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Russian Harvest Winds Down as Planting Accelerates
USAgNet - 09/22/2021

A high level of conjecture remains around the final size of this year’s wheat harvest in Russia, with some widely varying forecasts released in recent weeks. Dry weather throughout the growing season has had a dramatic impact on yields following record production last year.

Russian agricultural consultancy IKAR reduced its 2021-22 season wheat crop forecast to 74-75 million tonnes (Mt). Lower-than-expected yields in several regions compelled IKAR to revise its August crop forecast of 77Mt. IKAR singled out the country’s Central, Volga and Ural regions as the worst hit by below-average rainfall that has seen production plummet from 85.9Mt in 2020. IKAR pegged the Russian barley harvest in the 17.5-18Mt range, suggesting their production bias for barley was also lower after forecasting an 18Mt crop last month. The consultancy’s corn production forecast is 14-14.5Mt, with total Russian grain output expected to fall in the 117.5-120Mt range. Russian grain exports will be 39.5-40.5Mt, including 31-31.5Mt of wheat, according to IKAR.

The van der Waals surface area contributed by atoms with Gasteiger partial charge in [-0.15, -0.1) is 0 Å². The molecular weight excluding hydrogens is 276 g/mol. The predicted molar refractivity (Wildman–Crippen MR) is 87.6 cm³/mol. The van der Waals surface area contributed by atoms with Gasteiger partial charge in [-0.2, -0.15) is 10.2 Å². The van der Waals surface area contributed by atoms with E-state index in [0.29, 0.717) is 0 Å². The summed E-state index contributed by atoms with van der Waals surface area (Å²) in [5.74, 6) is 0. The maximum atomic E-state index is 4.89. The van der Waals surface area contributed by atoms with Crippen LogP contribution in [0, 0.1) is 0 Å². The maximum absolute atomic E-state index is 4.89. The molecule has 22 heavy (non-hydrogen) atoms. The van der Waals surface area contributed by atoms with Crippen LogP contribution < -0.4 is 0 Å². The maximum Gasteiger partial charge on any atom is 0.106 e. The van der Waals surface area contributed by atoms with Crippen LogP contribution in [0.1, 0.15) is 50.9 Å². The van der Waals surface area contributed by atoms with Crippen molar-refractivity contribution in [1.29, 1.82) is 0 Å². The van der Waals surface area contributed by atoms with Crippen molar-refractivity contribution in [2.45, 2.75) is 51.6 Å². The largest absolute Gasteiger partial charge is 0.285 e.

Leading consultancy and Black Sea market analyst Sovecon has Russian wheat production slightly higher than IKAR at 75.4Mt. At 33.9Mt, its wheat export estimate is also higher, although the export tax continues to play havoc with Russia competitiveness into some traditional high-volume markets. As a result, Sovecon expects an extended export program, stretching well into the second half of the 2021-22 marketing year which commenced on July 1.

The USDA is setting the low mark this year with its current wheat-production forecast at 72.5Mt, 15 per cent lower than its final 2020-21 output of 85.35Mt. The USDA has exports at 35Mt, which seems high considering domestic consumption is around 40Mt. This pushes ending stocks down to just under 10Mt, but still slightly higher than the average of the last four years at 9.75Mt. At the high end of wheat production estimates is the Russian Grain Union. It has reportedly raised its harvest forecast last week from 76Mt to 78-78.5Mt, indicating the yield gap compared to last season was not as high as expected. It expects more favourable production outcomes as the harvest moves into the Siberian spring wheat regions, contrary to market reports suggesting additional abandonment of spring wheat areas due to meagre yields.


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